Earlier this year, Sacramento State alumnus Collin Poseley invented a board game that puts players in a race against one another to be the first to brew their own craft suds — an idea derived from the many instances when he would play board games while intoxicated with friends.
Poseley, a craft beer photographer, said that he and his partner Eric Foust, who works for the Lagunitas Brewing Company, share a strong passion for beer and wanted to incorporate that into their other passion: board games.
Unfortunately, Poseley said there wasn’t a game about craft beer that could satisfy their fervor.
“We hope to fill a hole in breweries schedules where on a slow night, we can offer a full range of products to drive people to the brewery,” Poseley said. “We are allowing people to stay longer, buy more pints and have a drive to come back next time.”
The goal of the “Craft Beer the Board Game” is to travel across the board by using tokens depicting key items to be collected like yeast, hops, grain and water.
“Between those four (items), you’ll learn the ingredients to make beer,” Foust said. “We (also) wanted to play a craft beer game that wasn’t a Euro style game.”
Similar to the popular “Settlers of Catan,” which Poseley said was a huge source of inspiration when he and Foust were designing “Craft Beer,” Euro is a genre of tabletop game that places most of its emphasis on strategy than on luck.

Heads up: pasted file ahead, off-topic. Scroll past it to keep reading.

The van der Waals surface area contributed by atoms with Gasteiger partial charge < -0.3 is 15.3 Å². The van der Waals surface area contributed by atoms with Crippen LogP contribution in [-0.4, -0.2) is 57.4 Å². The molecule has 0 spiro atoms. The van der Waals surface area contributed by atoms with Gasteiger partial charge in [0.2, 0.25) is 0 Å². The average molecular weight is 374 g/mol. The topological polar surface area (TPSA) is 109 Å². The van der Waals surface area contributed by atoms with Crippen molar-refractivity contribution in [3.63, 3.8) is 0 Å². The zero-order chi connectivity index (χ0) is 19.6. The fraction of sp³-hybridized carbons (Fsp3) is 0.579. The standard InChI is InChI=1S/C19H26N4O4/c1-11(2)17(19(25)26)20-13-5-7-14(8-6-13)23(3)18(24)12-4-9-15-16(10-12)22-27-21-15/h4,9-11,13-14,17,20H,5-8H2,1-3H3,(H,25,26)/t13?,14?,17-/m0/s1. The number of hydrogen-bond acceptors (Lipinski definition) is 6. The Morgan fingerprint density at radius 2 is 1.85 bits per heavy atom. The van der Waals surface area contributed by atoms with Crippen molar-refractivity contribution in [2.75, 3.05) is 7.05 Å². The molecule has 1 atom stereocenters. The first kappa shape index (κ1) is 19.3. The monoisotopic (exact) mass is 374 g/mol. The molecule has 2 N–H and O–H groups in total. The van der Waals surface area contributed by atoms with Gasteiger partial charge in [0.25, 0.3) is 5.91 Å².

In “Settlers of Catan,” players are allowed to trade three of the same resources for one, while players of “Craft Beer” are allowed a similar privilege but with only two instead of three resources.
Rules of the game also explain that a player cannot collect a resource item if another person has one of their tokens. This strategy is called “hop blocking,” named by the partners after the most common ingredient in beer: hops.
“I feel it was just an organic moment when we went ‘Oh, you’re blocking my hop. You’re hop blocking,’” Poseley said.
The pair said the reason why they came up with “hop blocking” is still very hazy since they were drinking every time they sat down to play and strategize about the making of the game.
“(The game) doesn’t tell you to drink, but you can’t look at these pictures of the beer, talk about the beer and think about the beer without wanting a beer,” Poseley said.
The main objectives of “Craft Beer,” according to Poseley and Foust, is to create a game that was simple enough for new players to learn on the fly, as well as to educate people on the process of producing beer.
One of the biggest challenges that comes with the game is finding available spaces in bars to lay the game out since most Sacramento bars tend to always be crowded, Posely said.
“We designed it in such a way so that pretty much the game could be played in this 18-by-8-inch square,” Poseley said. “For those people that are playing in a packed beer hall, space is key.”
Initially, the pair said that they created a Kickstarter campaign to help raise $20,000 for the mass production of “Craft Beer,” but the effort failed and was unable to reach its funding goal.
However, Pousley said they have others plans in place for expanding their invention.
The objective now for the two partners is to start another Kickstarter campaign after some marketing time at local breweries and bars.
But if that also fails, both are more than willing to use money from their own pockets to fund the cost of production.
Click here for official Kickstarter page for Craft Beer the Board Game.
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